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What the reader is presented with here in the initial group therapy session over which Nurse Ratched presides is the beginnings of a battle that continues throughout the rest of the novel. Nurse Ratched deliberately calls McMurphy by a name that she has chosen as a symbol of her power and her dominance. She, as the clear leader of the ward, is able to shape the identity of the patients as part of keeping them controlled and under her thumb. She instinctively recognises in McMurphy a threat, and therefore begins to try and erode his strength and independence by stripping away his identity. Note what McMurphy says to Harding about his understanding of what Nurse Ratched is trying to do:
It was the lady there that started it, made the mistake. I've known some peopl inclined to do that. I had this uncle whose name was Hallahan, and he went with a woman once who kept acting like she couldn't remember his name right and calling him Holligan just to get his goat.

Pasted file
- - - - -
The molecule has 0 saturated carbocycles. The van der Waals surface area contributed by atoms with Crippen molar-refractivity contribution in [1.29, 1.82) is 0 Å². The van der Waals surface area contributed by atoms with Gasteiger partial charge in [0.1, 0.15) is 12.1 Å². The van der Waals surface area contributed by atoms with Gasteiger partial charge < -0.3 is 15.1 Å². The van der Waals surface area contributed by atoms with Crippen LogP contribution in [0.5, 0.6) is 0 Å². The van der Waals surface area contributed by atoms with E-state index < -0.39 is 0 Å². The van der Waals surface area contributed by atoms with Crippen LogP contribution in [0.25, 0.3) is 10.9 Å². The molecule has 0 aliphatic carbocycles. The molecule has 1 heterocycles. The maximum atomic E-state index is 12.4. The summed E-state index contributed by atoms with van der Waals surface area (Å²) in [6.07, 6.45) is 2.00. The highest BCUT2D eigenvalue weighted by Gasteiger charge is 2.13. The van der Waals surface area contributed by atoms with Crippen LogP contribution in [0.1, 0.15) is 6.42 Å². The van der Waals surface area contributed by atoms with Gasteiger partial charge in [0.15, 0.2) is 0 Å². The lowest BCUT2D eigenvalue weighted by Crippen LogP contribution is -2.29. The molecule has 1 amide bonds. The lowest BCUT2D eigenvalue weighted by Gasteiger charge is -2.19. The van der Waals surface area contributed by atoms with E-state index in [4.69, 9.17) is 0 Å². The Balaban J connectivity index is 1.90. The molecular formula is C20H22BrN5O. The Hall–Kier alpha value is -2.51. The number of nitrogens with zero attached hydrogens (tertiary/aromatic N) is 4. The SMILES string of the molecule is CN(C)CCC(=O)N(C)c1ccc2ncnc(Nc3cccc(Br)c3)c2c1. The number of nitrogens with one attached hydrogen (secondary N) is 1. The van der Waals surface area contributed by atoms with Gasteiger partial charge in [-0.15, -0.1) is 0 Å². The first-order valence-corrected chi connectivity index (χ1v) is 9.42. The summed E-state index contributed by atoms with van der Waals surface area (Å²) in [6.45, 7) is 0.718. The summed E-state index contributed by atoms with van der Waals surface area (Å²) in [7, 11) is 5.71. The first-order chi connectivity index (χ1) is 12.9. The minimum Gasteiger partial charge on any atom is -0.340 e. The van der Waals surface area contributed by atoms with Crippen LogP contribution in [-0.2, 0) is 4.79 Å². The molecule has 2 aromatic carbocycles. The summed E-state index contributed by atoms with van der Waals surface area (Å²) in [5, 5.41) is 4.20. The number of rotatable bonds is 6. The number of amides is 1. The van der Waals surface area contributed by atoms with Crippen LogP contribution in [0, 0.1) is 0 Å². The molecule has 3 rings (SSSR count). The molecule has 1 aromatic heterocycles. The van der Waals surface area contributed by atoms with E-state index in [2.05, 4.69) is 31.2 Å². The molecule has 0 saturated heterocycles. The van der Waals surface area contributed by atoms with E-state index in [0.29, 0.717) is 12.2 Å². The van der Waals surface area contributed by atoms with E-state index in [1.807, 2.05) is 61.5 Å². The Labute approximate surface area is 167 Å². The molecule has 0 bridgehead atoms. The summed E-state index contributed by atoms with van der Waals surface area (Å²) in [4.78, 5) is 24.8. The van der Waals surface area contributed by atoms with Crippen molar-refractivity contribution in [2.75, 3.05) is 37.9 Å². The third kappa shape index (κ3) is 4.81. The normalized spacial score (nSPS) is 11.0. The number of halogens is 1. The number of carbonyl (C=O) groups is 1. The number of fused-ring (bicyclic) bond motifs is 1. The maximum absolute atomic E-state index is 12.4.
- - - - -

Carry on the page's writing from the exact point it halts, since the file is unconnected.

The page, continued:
The deliberate misnaming of McMurphy by Nurse Ratched is therefore the initial testing of her opponent in a conflict that comes to dominate the entire novel, as Nurse Ratched fights to maintain her control and order and McMurphy battles her to destroy that tight control she possesses.
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